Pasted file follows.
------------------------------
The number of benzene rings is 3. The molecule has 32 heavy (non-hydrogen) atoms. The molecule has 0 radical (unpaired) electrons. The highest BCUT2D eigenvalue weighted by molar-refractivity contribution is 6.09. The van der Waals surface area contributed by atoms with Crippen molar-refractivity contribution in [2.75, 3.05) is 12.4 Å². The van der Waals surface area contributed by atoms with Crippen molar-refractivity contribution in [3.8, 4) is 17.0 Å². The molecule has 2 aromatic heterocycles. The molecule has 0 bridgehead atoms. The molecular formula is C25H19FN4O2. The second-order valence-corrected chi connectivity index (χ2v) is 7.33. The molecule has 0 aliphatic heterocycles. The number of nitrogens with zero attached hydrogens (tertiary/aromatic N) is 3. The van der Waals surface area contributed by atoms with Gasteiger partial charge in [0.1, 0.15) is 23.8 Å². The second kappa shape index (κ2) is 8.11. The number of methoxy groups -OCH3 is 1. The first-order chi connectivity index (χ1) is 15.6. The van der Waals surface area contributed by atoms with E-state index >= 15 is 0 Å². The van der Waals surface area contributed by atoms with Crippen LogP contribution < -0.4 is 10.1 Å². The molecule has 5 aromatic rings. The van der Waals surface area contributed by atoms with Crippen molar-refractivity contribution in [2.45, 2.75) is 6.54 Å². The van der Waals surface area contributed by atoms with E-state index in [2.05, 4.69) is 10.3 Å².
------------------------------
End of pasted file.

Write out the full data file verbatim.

The number of benzene rings is 3. The molecule has 32 heavy (non-hydrogen) atoms. The molecule has 0 radical (unpaired) electrons. The highest BCUT2D eigenvalue weighted by molar-refractivity contribution is 6.09. The van der Waals surface area contributed by atoms with Crippen molar-refractivity contribution in [2.75, 3.05) is 12.4 Å². The van der Waals surface area contributed by atoms with Crippen molar-refractivity contribution in [3.8, 4) is 17.0 Å². The molecule has 2 aromatic heterocycles. The molecule has 0 bridgehead atoms. The molecular formula is C25H19FN4O2. The second-order valence-corrected chi connectivity index (χ2v) is 7.33. The molecule has 0 aliphatic heterocycles. The number of nitrogens with zero attached hydrogens (tertiary/aromatic N) is 3. The van der Waals surface area contributed by atoms with Gasteiger partial charge in [0.1, 0.15) is 23.8 Å². The second kappa shape index (κ2) is 8.11. The number of methoxy groups -OCH3 is 1. The first-order chi connectivity index (χ1) is 15.6. The van der Waals surface area contributed by atoms with E-state index >= 15 is 0 Å². The van der Waals surface area contributed by atoms with Crippen LogP contribution < -0.4 is 10.1 Å². The molecule has 5 aromatic rings. The van der Waals surface area contributed by atoms with Crippen molar-refractivity contribution in [2.45, 2.75) is 6.54 Å². The van der Waals surface area contributed by atoms with E-state index in [2.05, 4.69) is 10.3 Å².